Review of Unpardonable Sins by David Saul Bergman

Bergman, David Saul [Daniel Born and Dale Suderman]. Unpardonable Sins. Eugene, OR: Wipf and Stock, 2021. Pp. 200.

A bullet shatters a window in John Reimer’s room and strikes a plaque with Menno Simons on it. The plaque falls on a crouching John, leaving a serious gash in his head. Are we to assume that Our Leader is chastising John for letting his detective—aka counseling--impulses overwhelm his preaching responsibilities in his Lakeview Mennonite Church in Chicago?

Chris (Christ?)—a seminary student member of the church who refuses to take his medications for schizophrenia—sees angels, and questions and rants about the unforgivable sin/s, as found in the title of the novel and in I John 5:16: “. . . There is a sin unto death.” Exactly what sin that is in this novel is not clear, except that, as in other crime detective fiction, sins and sinners abound.

Such supra-literary possibilities give a uniquely thoughtful dimension to this successful piece of crime fiction. So does the smooth integration of abundant cultural allusions throughout the book—to literary works, authors, philosophers, theologians, historical figures, politicians, pop stars, music, art, even literary theorists.

They are appropriate because the members of this urban congregation are themselves highly educated people. Among them are the lawyer Nancy, moderator of the congregation; Alan Wiebe, theology professor; Mildred, secretary and good cook (“Mother”); and a cohort of “romantic” graduate students who seem to find God in Nature rather than in Scripture.

They function in the urban milieu of northern Chicago that gives the story its authenticity because it is so well observed and documented with telling details as John makes his everyday rounds, running along the lakeshore, in and out of hospitals, taxis and the El, cafes and bars, including one particularly raunchy gay bar. Others have written Mennonite-themed crime mysteries—such as Judy Clemens, P. J. Gaus, David Waltner-Toews, Armin Wiebe—but none are set in a large American urban culture, which gives Unforgivable Sins its special edge.

Oh, yes, the plot. Intending to help a friend of a friend, John Reimer investigates the unsolved murder and mutilation of David Talbot on a trail usually associated with gay hook-ups. Seeming to be a hate crime against gays, it grows more complicated when it appears that he was actually bi-sexual, part of a romantic triangle, and the unacknowledged son of a prominent alderman. Undeterred, John presses on into the dark area of Chicago politics.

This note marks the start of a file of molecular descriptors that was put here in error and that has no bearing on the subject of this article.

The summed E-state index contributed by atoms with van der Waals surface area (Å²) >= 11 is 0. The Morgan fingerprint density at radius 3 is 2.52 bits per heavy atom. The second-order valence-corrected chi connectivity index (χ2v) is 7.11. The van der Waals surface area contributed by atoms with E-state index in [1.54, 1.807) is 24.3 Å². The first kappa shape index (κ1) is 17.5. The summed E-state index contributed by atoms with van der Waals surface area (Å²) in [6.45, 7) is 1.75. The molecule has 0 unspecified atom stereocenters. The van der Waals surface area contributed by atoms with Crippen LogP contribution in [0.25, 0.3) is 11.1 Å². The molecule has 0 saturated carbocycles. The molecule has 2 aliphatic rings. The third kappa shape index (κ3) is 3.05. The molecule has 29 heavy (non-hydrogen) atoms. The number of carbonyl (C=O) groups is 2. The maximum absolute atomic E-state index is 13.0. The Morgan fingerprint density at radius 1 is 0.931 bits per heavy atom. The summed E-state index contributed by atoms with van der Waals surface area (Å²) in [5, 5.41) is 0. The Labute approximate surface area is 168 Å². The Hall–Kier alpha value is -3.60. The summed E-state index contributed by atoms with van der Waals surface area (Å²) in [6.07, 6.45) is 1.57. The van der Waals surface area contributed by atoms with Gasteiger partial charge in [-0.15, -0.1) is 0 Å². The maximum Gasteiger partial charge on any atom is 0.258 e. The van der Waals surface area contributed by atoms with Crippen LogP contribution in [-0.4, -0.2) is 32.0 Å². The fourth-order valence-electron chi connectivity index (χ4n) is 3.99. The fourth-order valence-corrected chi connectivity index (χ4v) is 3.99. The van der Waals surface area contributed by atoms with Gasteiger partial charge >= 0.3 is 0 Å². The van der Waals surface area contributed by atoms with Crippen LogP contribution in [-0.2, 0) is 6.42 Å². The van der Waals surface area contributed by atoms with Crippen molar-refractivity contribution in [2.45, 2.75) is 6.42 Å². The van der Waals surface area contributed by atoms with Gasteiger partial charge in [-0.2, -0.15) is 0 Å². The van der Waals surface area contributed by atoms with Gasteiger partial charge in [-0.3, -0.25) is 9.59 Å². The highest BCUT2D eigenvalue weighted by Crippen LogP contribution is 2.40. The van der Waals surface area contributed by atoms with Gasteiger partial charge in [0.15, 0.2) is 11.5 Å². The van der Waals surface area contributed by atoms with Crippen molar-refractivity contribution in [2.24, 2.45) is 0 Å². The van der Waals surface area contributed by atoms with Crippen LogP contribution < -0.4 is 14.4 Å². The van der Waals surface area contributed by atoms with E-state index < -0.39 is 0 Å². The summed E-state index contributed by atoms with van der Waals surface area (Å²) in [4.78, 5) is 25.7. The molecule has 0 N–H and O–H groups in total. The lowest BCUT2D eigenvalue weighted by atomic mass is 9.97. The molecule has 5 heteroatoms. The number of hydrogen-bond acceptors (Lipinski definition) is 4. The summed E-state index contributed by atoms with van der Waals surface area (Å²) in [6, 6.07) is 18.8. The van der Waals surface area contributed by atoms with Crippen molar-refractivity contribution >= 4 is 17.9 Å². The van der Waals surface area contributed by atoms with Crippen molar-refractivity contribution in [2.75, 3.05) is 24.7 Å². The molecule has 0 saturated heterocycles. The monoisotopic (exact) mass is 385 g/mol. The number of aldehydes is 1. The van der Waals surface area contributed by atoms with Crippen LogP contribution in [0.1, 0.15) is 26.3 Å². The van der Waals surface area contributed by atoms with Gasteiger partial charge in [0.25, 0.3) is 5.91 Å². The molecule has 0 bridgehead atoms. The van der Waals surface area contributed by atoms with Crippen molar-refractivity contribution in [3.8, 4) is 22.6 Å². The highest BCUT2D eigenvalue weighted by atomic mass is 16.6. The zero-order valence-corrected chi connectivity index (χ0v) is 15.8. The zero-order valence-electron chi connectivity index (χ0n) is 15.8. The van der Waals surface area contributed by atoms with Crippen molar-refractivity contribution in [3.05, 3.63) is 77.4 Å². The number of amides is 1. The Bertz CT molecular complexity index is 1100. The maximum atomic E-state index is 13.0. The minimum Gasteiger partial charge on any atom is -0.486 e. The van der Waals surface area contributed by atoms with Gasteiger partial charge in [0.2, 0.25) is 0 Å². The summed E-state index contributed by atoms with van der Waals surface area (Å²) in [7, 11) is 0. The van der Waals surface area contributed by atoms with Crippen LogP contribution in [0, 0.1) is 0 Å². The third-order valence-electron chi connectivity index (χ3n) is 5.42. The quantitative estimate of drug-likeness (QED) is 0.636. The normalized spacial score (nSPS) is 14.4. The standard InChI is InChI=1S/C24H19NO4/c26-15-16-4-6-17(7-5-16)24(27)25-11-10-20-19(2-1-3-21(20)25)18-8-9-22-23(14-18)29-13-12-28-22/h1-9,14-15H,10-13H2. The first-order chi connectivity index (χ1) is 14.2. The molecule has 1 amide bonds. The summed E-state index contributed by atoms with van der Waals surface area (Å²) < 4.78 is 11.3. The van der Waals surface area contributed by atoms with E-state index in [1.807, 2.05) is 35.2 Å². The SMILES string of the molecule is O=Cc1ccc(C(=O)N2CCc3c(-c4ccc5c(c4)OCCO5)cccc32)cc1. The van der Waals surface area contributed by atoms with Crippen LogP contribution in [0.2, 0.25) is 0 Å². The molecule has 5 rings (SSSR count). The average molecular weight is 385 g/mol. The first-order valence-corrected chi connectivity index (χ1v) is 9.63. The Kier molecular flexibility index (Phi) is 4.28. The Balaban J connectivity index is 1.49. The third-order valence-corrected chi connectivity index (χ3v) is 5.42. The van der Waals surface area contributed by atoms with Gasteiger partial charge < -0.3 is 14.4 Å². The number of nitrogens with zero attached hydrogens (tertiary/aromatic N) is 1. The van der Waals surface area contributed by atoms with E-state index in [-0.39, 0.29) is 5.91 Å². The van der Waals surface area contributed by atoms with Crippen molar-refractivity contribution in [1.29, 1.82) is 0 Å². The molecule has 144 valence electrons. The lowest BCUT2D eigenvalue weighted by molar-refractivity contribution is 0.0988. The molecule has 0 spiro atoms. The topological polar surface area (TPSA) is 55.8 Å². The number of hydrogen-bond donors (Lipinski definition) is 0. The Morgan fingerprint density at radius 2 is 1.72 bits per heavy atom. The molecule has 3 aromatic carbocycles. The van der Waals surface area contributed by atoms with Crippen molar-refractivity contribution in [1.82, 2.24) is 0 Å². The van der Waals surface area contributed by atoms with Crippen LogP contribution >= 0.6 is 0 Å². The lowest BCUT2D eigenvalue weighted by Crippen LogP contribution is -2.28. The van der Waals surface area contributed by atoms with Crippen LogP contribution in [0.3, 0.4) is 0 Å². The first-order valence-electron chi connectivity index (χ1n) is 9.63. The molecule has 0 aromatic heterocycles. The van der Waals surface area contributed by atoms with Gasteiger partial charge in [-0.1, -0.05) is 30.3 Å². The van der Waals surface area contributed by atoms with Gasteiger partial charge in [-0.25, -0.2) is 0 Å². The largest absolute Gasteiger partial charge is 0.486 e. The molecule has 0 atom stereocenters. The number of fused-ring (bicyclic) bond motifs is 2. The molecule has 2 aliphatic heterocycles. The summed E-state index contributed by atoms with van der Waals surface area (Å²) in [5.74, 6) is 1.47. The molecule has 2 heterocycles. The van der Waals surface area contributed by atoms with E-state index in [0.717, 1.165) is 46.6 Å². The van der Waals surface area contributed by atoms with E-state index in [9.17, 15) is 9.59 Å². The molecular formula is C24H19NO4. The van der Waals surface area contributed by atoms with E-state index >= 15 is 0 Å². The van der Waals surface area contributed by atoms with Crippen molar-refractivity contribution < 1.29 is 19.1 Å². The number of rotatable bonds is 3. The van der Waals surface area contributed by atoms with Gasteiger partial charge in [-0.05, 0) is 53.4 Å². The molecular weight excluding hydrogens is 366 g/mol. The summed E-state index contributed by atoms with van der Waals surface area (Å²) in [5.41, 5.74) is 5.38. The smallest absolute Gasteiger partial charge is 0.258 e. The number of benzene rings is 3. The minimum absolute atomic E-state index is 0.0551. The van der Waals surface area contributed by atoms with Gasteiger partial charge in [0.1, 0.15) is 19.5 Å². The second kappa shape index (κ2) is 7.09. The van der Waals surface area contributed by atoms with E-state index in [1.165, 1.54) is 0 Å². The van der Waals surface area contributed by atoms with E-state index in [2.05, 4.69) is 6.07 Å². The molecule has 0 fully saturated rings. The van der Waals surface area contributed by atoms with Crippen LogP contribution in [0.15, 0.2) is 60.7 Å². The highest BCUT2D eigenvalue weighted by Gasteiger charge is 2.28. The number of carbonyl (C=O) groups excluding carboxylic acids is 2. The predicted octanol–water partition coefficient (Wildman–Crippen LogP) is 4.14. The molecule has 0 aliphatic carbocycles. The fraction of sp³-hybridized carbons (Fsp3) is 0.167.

Aristotle (to cite one of the allusions) was right. It is easy to complicate a plot but harder to untangle it satisfactorily. Unpardonable Sins concludes with a surprising, very noir scene, in a literal black night encounter of John with a compromised politician who was only a shadowy figure previously in the story. The melodrama includes extended explanation and fortuitous appearance of a police sergeant friend of John’s, who apprehends his would-be assailant. Some questions are left unanswered.

The deft, readable, purposeful style in which the book is written heralds a new, promising writer of fiction, “David Saul Bergman,” among U.S. Mennonites. That pleasing coherence is striking, since David Saul Bergman is actually the pen name for the collaborating pair of Daniel Born and Dale Suderman. I suspect that the story line derives from Suderman’s work as an addictions counselor and the literary enhancements and style come from Born, a literature PhD who worked for a time with the Great Books Foundation in Chicago.

The book is so successful that we might look forward to a series of crime mysteries led by the detective, John Reimer, Chicago Mennonite preacher.

About the Author

Ervin Beck

Ervin Beck is Professor Emeritus of English at Goshen College, where he taught English, dramatic literature, postcolonial literature, folklore and Mennonite Literature, He was Fulbright professor of English and folklore at the University College of Belize and, following retirement, taught twice at LCC International University in Lithuania. He has published widely in his teaching fields, including articles on Mennonite and Amish folk arts and folklore, as in the books MennoFolk 1 and MennoFolk 2. He was an original co-editor of this online journal and a planner of the Mennonite/s Writing conferences at Goshen College in 1992 and 2002. He lives in Goshen, Indiana.